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How Low Can Gold and Silver Go?

The answer isn't pretty. Only quick traders need apply to long-side trades at the moment.


Since my last update on gold and silver on April 16, both proceeded to bounce somewhat but subsequently gave way to the laws of physics. Now, gold is at where it traded then, and silver is well below.

Or, in other words, both of these precious metals staged the proverbial dead-cat bounce, followed by continued weakness.

For perspective, let me point to the multiyear charts of both.

Gold — as measured by the SPDR Gold Shares (NYSE:GLD) — after breaking its multiyear run-up trend line at some point in May 2012, finally also crashed through lateral support (red horizontal) in April. Silver, as measured by the iShares Silver Trust (NYSE:SLV) also broke below its lateral support in April, which in both cases led to an acceleration of the downward press. While Monday’s intraday selloff again brought both precious metals into some lateral support dating back to late 2010, the steepness of the selloff’s slope and lack of any real bottoming process remains the largest concern for the bulls … at least from a longer-term perspective.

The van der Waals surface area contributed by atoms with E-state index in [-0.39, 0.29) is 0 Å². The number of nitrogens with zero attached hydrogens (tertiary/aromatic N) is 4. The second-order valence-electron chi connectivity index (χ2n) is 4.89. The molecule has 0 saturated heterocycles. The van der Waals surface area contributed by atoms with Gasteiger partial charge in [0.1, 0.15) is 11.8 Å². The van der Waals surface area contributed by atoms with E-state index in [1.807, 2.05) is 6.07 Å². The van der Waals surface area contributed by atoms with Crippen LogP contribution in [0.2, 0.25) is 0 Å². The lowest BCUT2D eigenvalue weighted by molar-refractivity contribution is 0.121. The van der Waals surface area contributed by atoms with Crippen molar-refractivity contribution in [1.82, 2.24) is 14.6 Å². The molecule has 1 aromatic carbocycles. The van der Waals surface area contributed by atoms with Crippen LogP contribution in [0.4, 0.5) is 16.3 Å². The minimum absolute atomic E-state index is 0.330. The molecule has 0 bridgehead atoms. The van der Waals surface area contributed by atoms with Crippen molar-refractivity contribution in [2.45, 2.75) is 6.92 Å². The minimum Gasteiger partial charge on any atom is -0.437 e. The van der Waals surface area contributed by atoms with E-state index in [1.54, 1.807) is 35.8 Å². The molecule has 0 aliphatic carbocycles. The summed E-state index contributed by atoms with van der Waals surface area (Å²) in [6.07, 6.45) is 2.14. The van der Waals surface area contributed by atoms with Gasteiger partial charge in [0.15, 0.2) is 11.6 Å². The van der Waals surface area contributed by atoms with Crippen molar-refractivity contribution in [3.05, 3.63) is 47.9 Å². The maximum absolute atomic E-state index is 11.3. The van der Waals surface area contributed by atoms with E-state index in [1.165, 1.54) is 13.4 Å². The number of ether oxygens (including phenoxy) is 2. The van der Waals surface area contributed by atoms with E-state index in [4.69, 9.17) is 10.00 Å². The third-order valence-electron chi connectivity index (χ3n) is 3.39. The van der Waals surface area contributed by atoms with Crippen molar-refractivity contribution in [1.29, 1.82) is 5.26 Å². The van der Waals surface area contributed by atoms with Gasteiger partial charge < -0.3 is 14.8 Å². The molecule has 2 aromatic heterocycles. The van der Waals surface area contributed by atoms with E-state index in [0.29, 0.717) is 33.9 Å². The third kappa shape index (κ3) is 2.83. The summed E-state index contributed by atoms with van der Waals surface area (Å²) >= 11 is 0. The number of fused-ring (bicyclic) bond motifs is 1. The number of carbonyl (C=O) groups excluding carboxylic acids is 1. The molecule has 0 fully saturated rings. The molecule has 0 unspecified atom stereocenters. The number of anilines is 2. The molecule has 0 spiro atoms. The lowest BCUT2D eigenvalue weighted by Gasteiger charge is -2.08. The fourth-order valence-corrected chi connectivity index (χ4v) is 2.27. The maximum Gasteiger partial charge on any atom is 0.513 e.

Closer up on the daily charts of both GLD and SLV, however, quicker traders now have defined levels to lean against.

For GLD, the support level is the double bottom around the $131 area. Any clear daily close below there could again accelerate the downside move and go as low as toward $120.


For SLV, Monday’s intraday lows near $20.80 offer a level to lean against on the long side for a trade, for those quick and disciplined enough. Monday’s bullish outside day reversal could see some follow-through to the upside, yet any more significant bottom-building is nowhere in sight. If SLV breaks below Monday’s lows on a daily closing basis, it could sink below the $20 mark.


All in all, both gold and silver remain in a downward trend, and while short-term traders might have Monday’s intraday lows to lean against for a quick trade, both would need to build solid bottoms if one wants to consider higher-probability trades on the long side.

Serge Berger is the head trader and investment strategist for The Steady Trader. Sign up for his free weekly newsletter here.

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